Set Big, Science-Based Goals
This article is adapted from Andrew Winston’s book, The Big Pivot: Radically Practical Strategies for a Hotter, Scarcer, and More Open World.
Imagine a ship filling up with water. Time is running short, and everyone needs to help bail. But how fast should we work? We could ask people in the boat how much they think they can scoop out in the next hour, and then suggest they stretch a bit. But shouldn‚Äôt we first calculate how much water we must bail to keep afloat, and then divvy up the task? It‚Äôs the only practical path, right? Anything short of that would be suicide.
Setting bottom-up goals makes some sense, but only if the tar¬≠gets have no larger ramifications or connections to the real world. Think about what happens when a company can only survive if it hits certain goals. Consider chip makers Intel and AMD, for decades trying to reach innovation targets driven by Moore‚Äôs Law (doubling the number of transistors on a chip every two years) just to keep their products relevant in the marketplace. These two competitors couldn‚Äôt use a bottom-up approach.
When it comes to the planet‚Äôs ability to support us, and in particular the carbon reduction we have to achieve, few entities – companies and countries alike – are working backward from what we have to do. Instead, most organizations are planning forward from what they think they can do. So how fast do we have to bail?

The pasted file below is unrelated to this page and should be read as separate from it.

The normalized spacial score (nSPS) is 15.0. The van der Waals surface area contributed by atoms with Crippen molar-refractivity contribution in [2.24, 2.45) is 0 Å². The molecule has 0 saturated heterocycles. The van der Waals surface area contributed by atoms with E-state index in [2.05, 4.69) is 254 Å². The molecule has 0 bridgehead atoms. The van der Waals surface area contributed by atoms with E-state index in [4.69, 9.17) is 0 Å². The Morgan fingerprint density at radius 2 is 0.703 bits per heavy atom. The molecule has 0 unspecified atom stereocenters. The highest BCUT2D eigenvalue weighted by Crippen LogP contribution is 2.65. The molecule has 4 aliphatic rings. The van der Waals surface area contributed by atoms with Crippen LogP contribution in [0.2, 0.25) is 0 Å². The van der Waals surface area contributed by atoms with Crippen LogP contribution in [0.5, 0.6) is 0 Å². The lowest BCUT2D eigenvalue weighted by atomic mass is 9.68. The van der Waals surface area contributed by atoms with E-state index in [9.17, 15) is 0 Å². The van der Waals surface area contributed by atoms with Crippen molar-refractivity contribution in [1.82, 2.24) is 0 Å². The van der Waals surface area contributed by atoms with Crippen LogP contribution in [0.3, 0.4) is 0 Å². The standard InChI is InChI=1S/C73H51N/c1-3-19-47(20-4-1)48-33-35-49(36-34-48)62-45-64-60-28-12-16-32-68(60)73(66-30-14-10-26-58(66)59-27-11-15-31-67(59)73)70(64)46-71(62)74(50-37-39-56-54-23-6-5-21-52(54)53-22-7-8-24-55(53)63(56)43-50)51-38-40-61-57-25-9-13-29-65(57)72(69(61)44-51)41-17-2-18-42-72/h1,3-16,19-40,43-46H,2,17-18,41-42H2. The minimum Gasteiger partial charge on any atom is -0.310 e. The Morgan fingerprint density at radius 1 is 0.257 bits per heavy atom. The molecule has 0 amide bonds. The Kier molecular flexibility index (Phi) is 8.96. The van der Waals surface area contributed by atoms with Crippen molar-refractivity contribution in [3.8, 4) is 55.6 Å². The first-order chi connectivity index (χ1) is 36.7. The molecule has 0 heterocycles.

Let‚Äôs recall the simple, stark math. To hold the planet‚Äôs warm¬≠ing to 2 degrees Celsius (3.6 degrees Fahrenheit), we must emit no more than 565 billion tons of carbon globally (and the most recent scenarios suggest far less). According to PwC, we have to bring down the global economy‚Äôs carbon intensity (how much carbon it takes to generate a dollar of GDP) by an average of 6 percent annually until 2100. And since climate change is cumu¬≠lative, the earlier the better.
A growing number of large companies have set goals in line with what the science is telling us. Let‚Äôs look at how they‚Äôve approached the challenge.
The Diageo Example
In late 2012, I was speaking to Roberta Barbieri, the global proj¬≠ect manager for environmental sustainability for spirits giant Diageo. As we talked about how to set aggressive goals on carbon emissions, she casually mentioned that Diageo‚Äôs North American division‚ÄĒa group with $5.6 billion in sales and 14 production and manufacturing facilities‚ÄĒhad already cut emissions by 80 percent.
The first thing I said was, ‚ÄúExcuse me?!‚ÄĚ followed quickly by, ‚ÄúWhen can I come and talk to you?‚ÄĚ
It started in 2008, when top Diageo execs decided to set some big goals. Before committing themselves, they ran the numbers on what it might cost to go entirely carbon-free. The back-of-the-envelope calculation was daunting (hundreds of millions of dollars) and included the building of bioenergy plants to power some of the company‚Äôs largest distilleries. The executives settled on a still-aggressive goal of 50 percent, made it public, and, remarkably, crossed their fingers.
Environmental exec Richard Dunne took responsibility for meeting the target in North America. He suspected that building an expensive bioenergy plant was not the only way to get there. His team implemented a rigorous process of collecting ideas for emissions cuts and estimating the costs. Then they sorted the results, ranking ideas by net gain on environmental improvement and then by financial investment, grouping the ideas into three expense buckets: (1) low or no cost, the no-brainers; (2) some increase in operating expense; and (3) significant capital expendi¬≠tures (like the bioenergy plant).